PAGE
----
Here’s what you need:
– 1 bar of soap (whatever kind you like; I used Lever 2000 because we have tons of bars of it from a case we bought a while back)
– 1 box of washing soda (look for it in the laundry detergent aisle at your local department store – it comes in an Arm & Hammer box and will contain enough for six batches of this stuff)
– 1 box of borax (this is not necessary, but I’ve found it really kicks the cleaning up a notch – one box of borax will contain more than enough for tons of batches of this homemade detergent – if you decide to use this, be careful)
– A five gallon bucket with a lid (or a bucket that will hold more than 15 liters – ask around – these aren’t too tough to acquire)
– Three gallons of tap water
– A big spoon to stir the mixture with
– A measuring cup
– A knife

Step One: Put about four cups of water into a pan on your stove and turn the heat up on high until it’s almost boiling. While you’re waiting, whip out a knife and start shaving strips off of the bar of soap into the water, whittling it down. Keep the heat below a boil and keep shaving the soap. Eventually, you’ll shave up the whole bar, then stir the hot water until the soap is dissolved and you have some highly soapy water.

Step Two: Put three gallons of hot water (11 liters or so) into the five gallon bucket – the easiest way is to fill up three gallon milk jugs worth of it. Then mix in the hot soapy water from step one, stir it for a while, then add a cup of the washing soda. Keep stirring it for another minute or two, then add a half cup of borax if you are using borax. Stir for another couple of minutes, then let the stuff sit overnight to cool.

And you’re done. When you wake up in the morning, you’ll have a bucket of gelatinous slime that’s a paler shade of the soap that you used (in our case, it’s a very pale greenish blue). One measuring cup full of this slime will be roughly what you need to do a load of laundry – and the ingredients are basically the same as laundry detergent. Thus, out of three gallons, you’ll get about 48 loads of laundry. If you do this six times, you’ll have used six bars of soap ($0.99 each), one box of washing soda ($2.49 at our store), and about half a box of borax ($2.49 at our store, so $1.25) and make 288 loads of laundry. This comes up to a cost of right around three cents a gallon, or a savings of $70.

15 Surprising Uses for Butter

Yep, we know, butter is fattening. It’s something that should be consumed sparingly. But, it’s such a staple in the pantry that it’s hard not to have around. So, instead of using it in food, how about using it around the house instead?! Check out some of the fantastic ways to use butter.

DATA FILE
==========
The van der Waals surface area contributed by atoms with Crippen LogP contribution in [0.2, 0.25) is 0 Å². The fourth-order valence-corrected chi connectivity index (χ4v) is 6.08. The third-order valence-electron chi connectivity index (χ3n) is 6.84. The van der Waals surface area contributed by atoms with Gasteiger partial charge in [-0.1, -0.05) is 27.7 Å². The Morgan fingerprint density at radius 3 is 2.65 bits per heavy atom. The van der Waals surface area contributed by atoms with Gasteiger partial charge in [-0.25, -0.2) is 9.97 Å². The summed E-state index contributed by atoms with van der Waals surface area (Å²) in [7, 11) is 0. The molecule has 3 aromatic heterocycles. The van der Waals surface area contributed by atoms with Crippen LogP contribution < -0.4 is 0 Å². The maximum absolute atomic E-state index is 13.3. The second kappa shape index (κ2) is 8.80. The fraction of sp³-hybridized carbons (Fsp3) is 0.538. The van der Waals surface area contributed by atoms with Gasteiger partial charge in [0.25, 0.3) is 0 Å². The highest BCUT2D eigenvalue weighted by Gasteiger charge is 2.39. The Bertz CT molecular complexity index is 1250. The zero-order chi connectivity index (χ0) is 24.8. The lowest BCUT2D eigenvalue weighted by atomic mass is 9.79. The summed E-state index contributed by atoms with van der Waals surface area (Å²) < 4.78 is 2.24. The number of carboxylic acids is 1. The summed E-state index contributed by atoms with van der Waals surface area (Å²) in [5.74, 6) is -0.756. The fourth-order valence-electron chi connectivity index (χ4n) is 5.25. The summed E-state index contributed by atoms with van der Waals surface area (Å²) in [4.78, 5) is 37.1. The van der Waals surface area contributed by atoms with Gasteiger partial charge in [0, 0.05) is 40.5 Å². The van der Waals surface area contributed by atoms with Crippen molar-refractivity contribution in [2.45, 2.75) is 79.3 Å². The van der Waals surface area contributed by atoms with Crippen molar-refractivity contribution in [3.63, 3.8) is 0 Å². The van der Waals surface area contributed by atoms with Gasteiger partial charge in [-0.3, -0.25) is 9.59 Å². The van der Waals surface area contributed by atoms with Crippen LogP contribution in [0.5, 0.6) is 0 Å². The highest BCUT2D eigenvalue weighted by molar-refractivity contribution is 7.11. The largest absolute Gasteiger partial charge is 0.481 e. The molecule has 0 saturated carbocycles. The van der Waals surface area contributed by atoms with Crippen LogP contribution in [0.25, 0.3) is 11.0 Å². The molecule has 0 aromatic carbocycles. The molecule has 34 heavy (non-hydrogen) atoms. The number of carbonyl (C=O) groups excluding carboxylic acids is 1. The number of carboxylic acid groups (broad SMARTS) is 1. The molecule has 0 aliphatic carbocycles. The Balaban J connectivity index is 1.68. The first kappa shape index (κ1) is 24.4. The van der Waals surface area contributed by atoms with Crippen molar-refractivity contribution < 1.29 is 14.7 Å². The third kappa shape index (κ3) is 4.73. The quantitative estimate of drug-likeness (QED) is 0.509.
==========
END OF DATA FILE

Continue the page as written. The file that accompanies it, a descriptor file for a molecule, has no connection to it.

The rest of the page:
Stop Doors From Squeaking Generously grease the hinges with butter and voila — squeak no more!

Cut Down on Snow Shoveling Ah, one of the least fun winter activities. Cut your shoveling time down by greasing the shovel with butter, it’ll help prevent snow from sticking.

Get Rid of Ink Stains on Plastic Rub butter on the stain and let it sit out in the sun. After a few days of soaking up the rays, wipe clean with soap and water.

Get Rid of Pesky Watermarks on Wood Have a family member who’s allergic to coasters? Rub butter into the affected area and let it sit overnight. Wipe it with a towel in the morning.



Make Cheese Last Longer Coat the cut edge of a hard cheese with butter. It will prevent the molding process that comes all too quickly otherwise.

Make Onions Last Longer Only using half of an onion and don’t want to waste it? Nix the plastic baggy — spread some butter on it and wrap it in aluminum foil.

Stop Water From Boiling Over Drop a tablespoon of butter into a pot that’s boiling over.

Cut Sticky Foods Pies and brownies stick to the knife all too often. Remedy this by coating the knife in butter before you dish out dessert.

Health & Body

Swallow Pills Can’t handle the horse pills? Lightly coat the pill in butter and wash it down with a big gulp of water. It takes the edge off that terrible feeling of the pill going down your throat.

Get Sticky Stuff Off Your Skin Can’t stand the feeling of sap or glue on your hands? Rub butter on the sticky part before you wash your hands. Rub hands with a towel, and then use water.